Today (October 17th), is the 50th anniversary of the official opening of Myerscough College’s Bilsborrow campus, by Her Majesty, the Queen.
The Lancashire College of Agriculture, as Myerscough was then known, was a state-of-the-art campus, with emphasis on giving the student maximum value for their education in a rural setting, and with the ability to expand the site in future years.
The College had of course already been in existence since 1894, and by the late 1950s, courses in a range of land-based subjects were already being taught at the then main site at Hutton, and a smaller centre at Winmarleigh Hall.
In the early years of the 1960s, more than 14,000 part students had enrolled with the Institution, while full time courses also remained oversubscribed. There was a clear need, and demand, for expansion. The main driving force behind the move to the Myerscough site was Frank Peregrine. Frank has been with the Institution since 1945, was Vice Principal in charge at the Winmarleigh site, and had seen teaching grow and grow over the years. He oversaw the whole operation, and became Principal in 1968, a year before the move was completed.
Back in November, 1957, the Institute was inspected by Her Majesty’s Inspectors of Education. The subsequent report said that due to the rapid growth of the Institution, it was recommended that a single, bigger site was sought, where all courses could be accommodated, as well as new ones added. However, neither Hutton or Winmarleigh, despite being substantial, were either big enough or suitable for much more development.
‘Myerscough’ is derived from two Norse words, and roughly translated, means ‘boggy wood’. Most of the land around Myerscough was owned by the Duchy of Lancaster since the 1300s, and contains a rich and varied history of its own. In the years before the purchase of the site, Myerscough Hall had been used as a remand centre for boys, before being converted in flats.
Several sites were looked at, before Lancashire County Council bought the freehold of Myerscough Hall and Myerscough Hall Farm, and the leasehold on Myerscough Lodge Farm, in 1962. The aim was to develop the sites, totalling 531 acres, into a single centre, large enough to cope with the demand, both current and future, for land based education. Work began and it would take a further seven years before the site was operational.
Ahead of the move, in 1967, the Institution changed its name, for the first time, to the Lancashire College of Agriculture. Upon Frank Peregrine’s appointment as Principal in 1968, former student, Tony Fox, who himself had been a lecturer with the College since 1961, was made Vice Principal. Mr Fox would go on to succeed Mr Peregrine in 1985.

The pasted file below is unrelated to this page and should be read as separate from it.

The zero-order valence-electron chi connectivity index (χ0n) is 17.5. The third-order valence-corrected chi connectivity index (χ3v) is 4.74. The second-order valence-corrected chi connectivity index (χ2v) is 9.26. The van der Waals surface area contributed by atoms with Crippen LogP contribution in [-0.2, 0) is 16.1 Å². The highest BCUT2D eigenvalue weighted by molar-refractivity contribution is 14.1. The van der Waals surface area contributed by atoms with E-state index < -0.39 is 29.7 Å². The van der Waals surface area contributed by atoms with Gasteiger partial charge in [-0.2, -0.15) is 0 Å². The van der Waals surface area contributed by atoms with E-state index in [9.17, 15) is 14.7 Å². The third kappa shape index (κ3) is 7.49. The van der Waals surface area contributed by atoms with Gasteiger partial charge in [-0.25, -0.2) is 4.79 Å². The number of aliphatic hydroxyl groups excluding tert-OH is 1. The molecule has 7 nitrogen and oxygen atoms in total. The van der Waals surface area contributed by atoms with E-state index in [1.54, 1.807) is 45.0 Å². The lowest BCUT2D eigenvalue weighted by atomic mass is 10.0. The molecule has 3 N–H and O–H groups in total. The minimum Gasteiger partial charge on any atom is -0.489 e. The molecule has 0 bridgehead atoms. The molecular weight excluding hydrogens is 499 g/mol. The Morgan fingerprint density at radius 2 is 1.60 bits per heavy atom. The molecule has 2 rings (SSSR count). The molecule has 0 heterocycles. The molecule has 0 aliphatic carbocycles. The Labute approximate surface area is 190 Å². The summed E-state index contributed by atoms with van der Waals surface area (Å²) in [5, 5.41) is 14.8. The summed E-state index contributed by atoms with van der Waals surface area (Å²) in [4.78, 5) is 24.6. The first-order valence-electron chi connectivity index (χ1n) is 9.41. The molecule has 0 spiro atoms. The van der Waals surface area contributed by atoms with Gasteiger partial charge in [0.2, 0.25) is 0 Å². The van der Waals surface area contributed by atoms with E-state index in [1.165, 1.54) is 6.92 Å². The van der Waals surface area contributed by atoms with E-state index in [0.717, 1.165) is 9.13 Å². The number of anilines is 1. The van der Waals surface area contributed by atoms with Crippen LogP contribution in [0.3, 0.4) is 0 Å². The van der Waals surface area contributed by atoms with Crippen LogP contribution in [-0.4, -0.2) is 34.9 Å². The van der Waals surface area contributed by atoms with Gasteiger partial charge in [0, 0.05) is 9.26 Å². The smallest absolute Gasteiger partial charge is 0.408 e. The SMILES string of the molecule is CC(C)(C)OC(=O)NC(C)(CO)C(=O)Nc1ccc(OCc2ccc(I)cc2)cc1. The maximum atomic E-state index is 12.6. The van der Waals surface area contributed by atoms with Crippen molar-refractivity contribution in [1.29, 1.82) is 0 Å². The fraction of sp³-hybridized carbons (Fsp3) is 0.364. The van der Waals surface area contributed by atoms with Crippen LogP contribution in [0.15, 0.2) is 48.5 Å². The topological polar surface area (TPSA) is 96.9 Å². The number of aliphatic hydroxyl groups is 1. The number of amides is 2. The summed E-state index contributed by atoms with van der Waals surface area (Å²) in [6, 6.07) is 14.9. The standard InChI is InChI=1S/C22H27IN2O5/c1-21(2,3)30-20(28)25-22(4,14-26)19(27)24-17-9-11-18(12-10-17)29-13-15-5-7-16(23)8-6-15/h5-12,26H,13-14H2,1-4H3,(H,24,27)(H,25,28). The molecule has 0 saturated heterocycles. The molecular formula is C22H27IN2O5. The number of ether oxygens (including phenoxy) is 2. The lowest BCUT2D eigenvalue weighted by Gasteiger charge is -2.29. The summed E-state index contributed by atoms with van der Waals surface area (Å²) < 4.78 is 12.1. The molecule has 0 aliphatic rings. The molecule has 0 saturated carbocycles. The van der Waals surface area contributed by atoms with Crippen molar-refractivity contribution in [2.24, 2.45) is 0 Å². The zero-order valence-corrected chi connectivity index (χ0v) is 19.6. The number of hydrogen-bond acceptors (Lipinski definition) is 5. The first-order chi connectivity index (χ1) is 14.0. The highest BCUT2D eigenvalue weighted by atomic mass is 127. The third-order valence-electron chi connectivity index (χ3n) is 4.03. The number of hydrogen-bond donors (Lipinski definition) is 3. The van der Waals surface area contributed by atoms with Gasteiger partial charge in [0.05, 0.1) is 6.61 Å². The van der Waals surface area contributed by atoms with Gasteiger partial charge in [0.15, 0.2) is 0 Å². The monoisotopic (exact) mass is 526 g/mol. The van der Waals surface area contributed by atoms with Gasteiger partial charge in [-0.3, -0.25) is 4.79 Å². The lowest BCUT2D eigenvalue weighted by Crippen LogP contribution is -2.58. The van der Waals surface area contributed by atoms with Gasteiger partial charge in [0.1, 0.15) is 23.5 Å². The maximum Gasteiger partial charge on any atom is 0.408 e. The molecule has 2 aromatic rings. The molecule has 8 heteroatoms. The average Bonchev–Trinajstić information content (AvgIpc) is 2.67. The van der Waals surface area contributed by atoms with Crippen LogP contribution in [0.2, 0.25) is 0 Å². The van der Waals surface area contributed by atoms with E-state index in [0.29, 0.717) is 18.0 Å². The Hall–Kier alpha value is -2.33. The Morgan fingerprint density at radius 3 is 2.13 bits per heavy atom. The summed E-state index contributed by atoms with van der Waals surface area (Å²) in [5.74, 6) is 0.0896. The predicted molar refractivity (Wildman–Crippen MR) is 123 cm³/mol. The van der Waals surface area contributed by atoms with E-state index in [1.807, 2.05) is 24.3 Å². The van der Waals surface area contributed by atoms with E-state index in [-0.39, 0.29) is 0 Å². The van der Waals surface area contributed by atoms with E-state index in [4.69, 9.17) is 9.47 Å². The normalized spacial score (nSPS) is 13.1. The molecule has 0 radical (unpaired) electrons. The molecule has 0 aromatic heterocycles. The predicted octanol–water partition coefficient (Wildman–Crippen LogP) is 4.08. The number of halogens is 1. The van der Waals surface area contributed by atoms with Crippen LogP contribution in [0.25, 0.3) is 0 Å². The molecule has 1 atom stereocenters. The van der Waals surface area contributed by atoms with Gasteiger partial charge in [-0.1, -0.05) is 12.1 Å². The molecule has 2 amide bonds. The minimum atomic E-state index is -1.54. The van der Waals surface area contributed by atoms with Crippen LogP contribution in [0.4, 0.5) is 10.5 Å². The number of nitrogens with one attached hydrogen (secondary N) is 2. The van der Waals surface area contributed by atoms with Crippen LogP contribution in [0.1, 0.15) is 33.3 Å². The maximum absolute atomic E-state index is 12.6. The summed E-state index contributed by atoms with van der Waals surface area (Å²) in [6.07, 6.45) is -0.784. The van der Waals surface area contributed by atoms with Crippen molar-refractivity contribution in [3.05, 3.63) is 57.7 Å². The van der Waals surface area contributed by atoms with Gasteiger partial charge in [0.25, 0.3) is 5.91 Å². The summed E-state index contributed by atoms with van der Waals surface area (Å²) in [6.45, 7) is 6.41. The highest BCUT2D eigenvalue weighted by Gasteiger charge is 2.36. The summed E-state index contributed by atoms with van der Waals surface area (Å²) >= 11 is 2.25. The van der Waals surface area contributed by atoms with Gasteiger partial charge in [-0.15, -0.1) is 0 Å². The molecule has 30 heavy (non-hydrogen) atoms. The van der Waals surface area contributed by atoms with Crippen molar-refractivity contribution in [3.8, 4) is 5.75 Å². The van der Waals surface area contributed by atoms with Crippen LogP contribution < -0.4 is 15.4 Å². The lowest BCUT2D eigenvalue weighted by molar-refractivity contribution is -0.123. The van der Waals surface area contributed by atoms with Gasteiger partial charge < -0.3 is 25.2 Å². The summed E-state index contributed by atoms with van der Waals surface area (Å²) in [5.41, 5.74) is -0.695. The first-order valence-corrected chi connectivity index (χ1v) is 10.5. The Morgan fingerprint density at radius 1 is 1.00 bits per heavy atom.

By late summer, 1969, the Myerscough site was ready to start accepting students, and initially offered a number of full time courses. These included a two-year National Diploma in Agriculture & Dairying, as well as one-year National Certificates in this, Amenity Horticulture & Poultry Practice. A host of part-time courses were also available in this areas plus things like Agricultural Engineering. Almost 900 students signed up, including, for the first time, people from overseas.
At the time, the college was the only one in the country permitted to offer both a Higher and an Ordinary Diploma in Agriculture, meaning demand was high. These new courses would be based at the new site, while Hutton would accommodate two-year dairy and one-year courses in agriculture, dairy and poultry, while Winmarleigh focussed on part-time courses.
The Lancashire College of Agriculture accepted its first full intake of students at Bilsborrow in September, 1969. Initially, the college catered for 127 residential students, with two storey ‘study bedrooms’ built in such a way to create a ‘village green’ feel. This original block is still in use today. With the College based a considerable distance from significant town centre life, particularly entertainment, a clubhouse was built comprising of a bar, games room, TV room and a space for what was described as ‘impromptu discotheque dances’. The main Lecture Theatre also remains in daily use today. The dining room completed the student facility. Following the building of a modern restaurant complex a few years ago, the original diner was demolished, but the remainder of the buildings are still operational.
The ‘teaching’ part of the site was substantial too. There was a modern, two storey library, a laboratory complex for scientific research, and a sizeable teaching block was added soon after, which still stands today. There was an agricultural machinery workshop and store, while the farms were split into two purposes – one for teaching and one for commercial use. The Myerscough Hall building was demolished and an administration block, still in use today, was built.
The architect for the project was a Mr Eric Hart. He decided that most of the buildings would be constructed using large white ‘breeze blocks’ and dark roof tiles. The aim of this was to blend the buildings into the countryside surroundings as much as possible. As many trees as possible were also left on site and a scheme to plant more introduced.
Two construction companies, Gleesons of Manchester and F.Bancroft, were commissioned to carry out the build, at a cost of £589,624, around £8 million in today’s money.
The College was honoured that the Queen accepted a formal invitation to open the Myerscough site. On Friday, October 17th, 1969, at 3.40pm, Her Majesty arrived to be greeted by dignitaries and College staff, before touring the library, unveiling an official plaque at the Lecture Theatre, and then viewing a display of College work.
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by Dave Salmon